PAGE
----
Cole Spencer, a 5-year-old with spina bifida, a birth defect of the spine, has no problem keeping up with his older siblings, except when it comes to trick-or-treating. Like many kids with physical disabilities, it’s hard for him to reach the door to collect candy.
“Halloween is a hard thing when you are in a wheelchair or if you are in any state of disability,” Cole’s mom, Joann Spencer, said.
Four-year-old Cooper Baskett, who has a form of dwarfism, faces similar challenges. “Trick-or-treating was just rough because … he wouldn’t get candy. His brother would bring it back for him,” said Tonya Baskett, Cooper’s mom.
But one Utah hospital found a creative solution to help kids with disabilities on Halloween, CBS News correspondent Jamie Yuccas reports. Staff and volunteers at Shriners Hospitals for Children’s wheelchair costume clinic designed elaborate costumes to encourage candy givers to leave their doorsteps to hand treats to the kids.
With the help of cardboard, PVC pipe, and some paint and glue, kids in their wheelchairs were transformed into everything from a DJ spinning records to Superman in his phone booth and Rapunzel in her tower. The program helped 32 kids this year, the largest group since it started four years ago, said Scott Jerome, who works for the hospital.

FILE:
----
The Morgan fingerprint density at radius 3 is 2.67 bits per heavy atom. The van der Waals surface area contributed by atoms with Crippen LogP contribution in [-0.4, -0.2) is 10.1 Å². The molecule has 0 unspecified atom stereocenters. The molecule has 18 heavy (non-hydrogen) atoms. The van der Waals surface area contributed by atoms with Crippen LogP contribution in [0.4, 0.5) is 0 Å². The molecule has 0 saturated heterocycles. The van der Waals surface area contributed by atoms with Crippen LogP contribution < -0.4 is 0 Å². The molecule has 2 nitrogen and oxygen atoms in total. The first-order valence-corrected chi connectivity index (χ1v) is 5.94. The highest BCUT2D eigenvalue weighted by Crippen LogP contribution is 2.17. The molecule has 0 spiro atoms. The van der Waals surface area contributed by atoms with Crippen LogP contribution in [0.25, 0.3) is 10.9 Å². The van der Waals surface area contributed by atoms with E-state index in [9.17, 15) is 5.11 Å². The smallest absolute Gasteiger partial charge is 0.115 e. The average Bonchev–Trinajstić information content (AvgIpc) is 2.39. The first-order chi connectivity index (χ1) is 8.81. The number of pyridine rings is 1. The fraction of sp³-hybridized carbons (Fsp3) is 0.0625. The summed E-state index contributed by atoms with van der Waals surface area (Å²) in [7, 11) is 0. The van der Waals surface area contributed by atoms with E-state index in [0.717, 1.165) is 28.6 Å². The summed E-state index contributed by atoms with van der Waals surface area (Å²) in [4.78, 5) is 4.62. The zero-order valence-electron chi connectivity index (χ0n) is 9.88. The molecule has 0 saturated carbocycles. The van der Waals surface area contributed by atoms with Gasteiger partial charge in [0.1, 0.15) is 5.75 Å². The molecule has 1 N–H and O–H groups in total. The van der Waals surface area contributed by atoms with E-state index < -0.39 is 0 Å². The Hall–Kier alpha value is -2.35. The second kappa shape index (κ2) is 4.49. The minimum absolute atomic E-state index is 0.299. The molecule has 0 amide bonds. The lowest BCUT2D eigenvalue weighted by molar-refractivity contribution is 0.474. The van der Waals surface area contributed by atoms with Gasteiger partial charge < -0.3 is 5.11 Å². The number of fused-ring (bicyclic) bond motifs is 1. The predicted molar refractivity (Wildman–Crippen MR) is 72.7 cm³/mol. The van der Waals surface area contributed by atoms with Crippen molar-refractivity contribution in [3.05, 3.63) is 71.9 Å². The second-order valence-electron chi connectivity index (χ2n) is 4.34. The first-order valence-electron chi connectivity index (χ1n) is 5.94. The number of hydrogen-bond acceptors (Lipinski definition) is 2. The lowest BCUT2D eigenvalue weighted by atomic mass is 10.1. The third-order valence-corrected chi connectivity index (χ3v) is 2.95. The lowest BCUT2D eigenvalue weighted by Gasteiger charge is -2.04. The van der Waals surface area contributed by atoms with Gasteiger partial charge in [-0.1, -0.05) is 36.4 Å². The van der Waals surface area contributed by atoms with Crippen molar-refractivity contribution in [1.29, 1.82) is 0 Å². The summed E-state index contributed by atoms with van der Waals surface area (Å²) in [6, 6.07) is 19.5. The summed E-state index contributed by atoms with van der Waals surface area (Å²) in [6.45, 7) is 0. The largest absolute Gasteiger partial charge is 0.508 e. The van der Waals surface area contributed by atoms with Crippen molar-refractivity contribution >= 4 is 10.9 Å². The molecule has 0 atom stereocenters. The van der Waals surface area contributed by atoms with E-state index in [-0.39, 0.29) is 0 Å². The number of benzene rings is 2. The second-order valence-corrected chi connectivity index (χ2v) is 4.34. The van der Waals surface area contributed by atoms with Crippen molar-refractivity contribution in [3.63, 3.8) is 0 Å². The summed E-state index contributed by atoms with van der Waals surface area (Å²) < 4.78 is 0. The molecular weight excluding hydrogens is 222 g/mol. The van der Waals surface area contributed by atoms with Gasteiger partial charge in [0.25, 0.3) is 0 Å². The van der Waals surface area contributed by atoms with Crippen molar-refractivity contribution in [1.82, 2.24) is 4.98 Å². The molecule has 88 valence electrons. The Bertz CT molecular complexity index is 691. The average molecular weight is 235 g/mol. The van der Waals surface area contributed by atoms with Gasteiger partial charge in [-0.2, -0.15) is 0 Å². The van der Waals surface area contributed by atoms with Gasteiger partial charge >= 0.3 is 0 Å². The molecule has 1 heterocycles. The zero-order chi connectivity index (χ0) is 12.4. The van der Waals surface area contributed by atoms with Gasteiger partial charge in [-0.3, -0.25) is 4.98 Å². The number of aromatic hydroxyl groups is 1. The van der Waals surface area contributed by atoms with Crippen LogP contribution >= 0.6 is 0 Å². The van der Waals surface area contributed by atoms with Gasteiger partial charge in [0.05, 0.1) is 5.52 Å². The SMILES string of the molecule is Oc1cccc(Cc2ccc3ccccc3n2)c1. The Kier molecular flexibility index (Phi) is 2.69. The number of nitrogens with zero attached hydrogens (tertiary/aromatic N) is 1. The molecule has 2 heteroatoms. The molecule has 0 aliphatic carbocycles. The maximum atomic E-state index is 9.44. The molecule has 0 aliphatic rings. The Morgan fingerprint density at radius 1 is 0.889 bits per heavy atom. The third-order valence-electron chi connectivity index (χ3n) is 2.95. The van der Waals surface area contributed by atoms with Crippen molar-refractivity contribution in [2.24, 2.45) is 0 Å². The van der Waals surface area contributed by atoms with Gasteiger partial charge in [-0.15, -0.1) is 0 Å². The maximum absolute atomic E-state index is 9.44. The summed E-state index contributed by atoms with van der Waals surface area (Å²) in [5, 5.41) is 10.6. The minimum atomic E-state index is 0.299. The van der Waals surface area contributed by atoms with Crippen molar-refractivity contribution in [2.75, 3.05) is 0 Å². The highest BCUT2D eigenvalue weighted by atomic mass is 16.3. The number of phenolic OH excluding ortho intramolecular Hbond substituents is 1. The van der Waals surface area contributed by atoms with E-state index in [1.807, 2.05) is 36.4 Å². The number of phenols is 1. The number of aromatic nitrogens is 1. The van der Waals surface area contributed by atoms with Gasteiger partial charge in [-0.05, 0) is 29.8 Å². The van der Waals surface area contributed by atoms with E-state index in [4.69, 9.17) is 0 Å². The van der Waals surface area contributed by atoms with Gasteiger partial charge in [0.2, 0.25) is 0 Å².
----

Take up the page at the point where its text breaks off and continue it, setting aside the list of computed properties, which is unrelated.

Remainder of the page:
“It’s fun to see them be a child and enjoy what they’re doing,” he said. Each costume costs up to $150 to build, but the program is supported by donations.
“They did a good job on it,” said Rachael Peekins, wearing the Rapunzel costume. “At my school, it’s going to be crazy. Everyone is going to look at me.”
Cole got to be Batman, while Cooper was Forky, a “Toy Story 4” character. Both their moms were thankful for the creative costumes.
“I think all parents with kids with disabilities just really want their kids to have the experience of what a normal child would have and when you get a glimpse of it, it just warms your heart,” Spencer said.
“Just to see his little face light up and spark up and how excited he was … When they roll away in their costumes, you’ve made a dream come true for them,” Baskett said.